Why Economic Predictions Always Fail Us?
Submitted by Nic Lenoir of ICAP
There is a sense when one reads sufficiently educated publications that a lot of people feel betrayed by financial and economic forecasts. One can argue whether some analysts foresaw what was about to unfold as early as 2006, but fact is most people had it completely wrong.
Financial forecasts are always tilted to the upside because overall we have a recent history of solid growth globally so our expectations suffer from positive recency bias, and also because even when the outlook is a little most negative it is in the financial services industry's best interests to spur optimism as sleeping money does generate any fees.
When it comes to economic forecasts obviously official forecasts are always tilted to the upside because it increases chances of reelection and it also allows higher spending with future high tax revenue being the offsetting entry on the accounting books. However one should expect independent economists to be much more accurate in their forecasts assuming they do not work for an employer with direct vested interest in overestimation of growth. Maybe that does not transpire because man in general is by nature optimistic. What I think is a much more interesting subject is the lack of granularity in economic analysis and statistical releases backing the analysis, whether the resulting conclusions are bullish or bearish for the economy.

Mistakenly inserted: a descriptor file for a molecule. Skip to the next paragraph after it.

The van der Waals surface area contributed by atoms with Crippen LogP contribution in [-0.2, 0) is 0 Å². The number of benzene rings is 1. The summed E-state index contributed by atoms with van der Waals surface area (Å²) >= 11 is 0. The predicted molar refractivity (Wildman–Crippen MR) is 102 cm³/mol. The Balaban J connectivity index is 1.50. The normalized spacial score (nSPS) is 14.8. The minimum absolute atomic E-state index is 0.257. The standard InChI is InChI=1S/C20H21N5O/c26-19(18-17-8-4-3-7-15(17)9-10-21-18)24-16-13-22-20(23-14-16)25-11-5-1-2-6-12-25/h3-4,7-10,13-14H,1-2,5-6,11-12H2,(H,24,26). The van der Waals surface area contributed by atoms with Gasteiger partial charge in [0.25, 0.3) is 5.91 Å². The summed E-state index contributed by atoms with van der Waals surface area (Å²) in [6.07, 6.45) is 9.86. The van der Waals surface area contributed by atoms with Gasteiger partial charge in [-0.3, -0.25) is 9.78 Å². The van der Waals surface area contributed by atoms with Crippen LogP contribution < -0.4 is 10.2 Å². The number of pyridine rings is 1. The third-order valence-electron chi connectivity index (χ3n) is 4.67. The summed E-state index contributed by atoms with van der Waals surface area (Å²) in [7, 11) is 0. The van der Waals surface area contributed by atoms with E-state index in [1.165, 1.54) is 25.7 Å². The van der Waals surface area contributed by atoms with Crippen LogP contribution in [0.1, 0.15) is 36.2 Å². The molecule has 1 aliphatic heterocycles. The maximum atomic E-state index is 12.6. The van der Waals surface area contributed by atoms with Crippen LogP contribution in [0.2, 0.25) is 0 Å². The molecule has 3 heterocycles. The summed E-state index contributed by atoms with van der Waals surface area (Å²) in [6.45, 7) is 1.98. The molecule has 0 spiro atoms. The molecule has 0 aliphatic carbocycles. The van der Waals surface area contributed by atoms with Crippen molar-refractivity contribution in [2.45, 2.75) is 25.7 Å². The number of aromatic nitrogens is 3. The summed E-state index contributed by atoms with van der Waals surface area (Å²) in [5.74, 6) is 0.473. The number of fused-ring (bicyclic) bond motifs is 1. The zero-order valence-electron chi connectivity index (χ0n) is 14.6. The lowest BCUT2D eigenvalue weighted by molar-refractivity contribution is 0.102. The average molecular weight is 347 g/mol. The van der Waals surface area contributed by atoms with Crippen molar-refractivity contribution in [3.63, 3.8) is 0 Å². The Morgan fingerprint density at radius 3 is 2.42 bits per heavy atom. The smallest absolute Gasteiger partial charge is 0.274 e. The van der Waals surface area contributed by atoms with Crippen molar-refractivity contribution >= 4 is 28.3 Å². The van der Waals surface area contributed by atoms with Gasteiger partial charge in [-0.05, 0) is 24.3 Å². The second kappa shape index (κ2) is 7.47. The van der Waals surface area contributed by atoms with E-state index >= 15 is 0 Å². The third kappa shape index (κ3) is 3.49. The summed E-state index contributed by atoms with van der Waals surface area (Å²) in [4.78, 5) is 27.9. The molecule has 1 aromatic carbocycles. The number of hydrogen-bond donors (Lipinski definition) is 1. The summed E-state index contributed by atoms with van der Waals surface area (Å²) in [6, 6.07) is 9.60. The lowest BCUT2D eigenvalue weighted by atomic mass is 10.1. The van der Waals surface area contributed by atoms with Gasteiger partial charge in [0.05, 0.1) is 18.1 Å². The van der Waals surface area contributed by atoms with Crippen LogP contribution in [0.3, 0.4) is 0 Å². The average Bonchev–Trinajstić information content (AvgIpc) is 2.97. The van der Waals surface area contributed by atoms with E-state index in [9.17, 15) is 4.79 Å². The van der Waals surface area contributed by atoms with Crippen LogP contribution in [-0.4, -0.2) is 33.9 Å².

Not an economist by training, I always grow frustrated when developments in forecasts don't match at all my rational understanding of what is happening in the economy. I have tried to pay more attention to it because being bearish, I was surprised by the extent of the rebound in manufacturing activity since March, and despite viewing this rebound as artificially generated by public demand or publicly sponsored private demand, it remains that statistically the releases showed dramatic improvement. At it turns out the answer I always received when inquiring was: "look at new orders", "have you seen inventory levels". A few things became obvious. First is the fact that a lot of econometric models use cycle analysis corresponding to the average duration and unfolding of the "traditional" business cycle, and the second is that a lot of projections are based on leading versus lagging indicators, but without all that much in depth digging into the reason why fundamentally the leading indicators are leading the lagging and where. As an example, many people talked about the second derivative turning in March, and in some cases ahead of time, called the turn in equities. Yet despite these timely calls, no one really convincingly at the time showed in numbers how public spending was starting to outpace the slowdown in private spending. There were people arguing that bail-out efforts were unprecedented and would lead to a turn, but they were absolutely not quantifying their arguments. So the average spectator was left with unquantified fundamental arguments and econometric forecasts with no solid fundamental arguments to back them up, and both faced a number of equally unquantified bearish arguments or even some econometric bearish projections. At the end of the day if an analysis is not robust enough then agreeing with its conclusions requires being biased towards agreeing in the first place, which renders the analysis useless.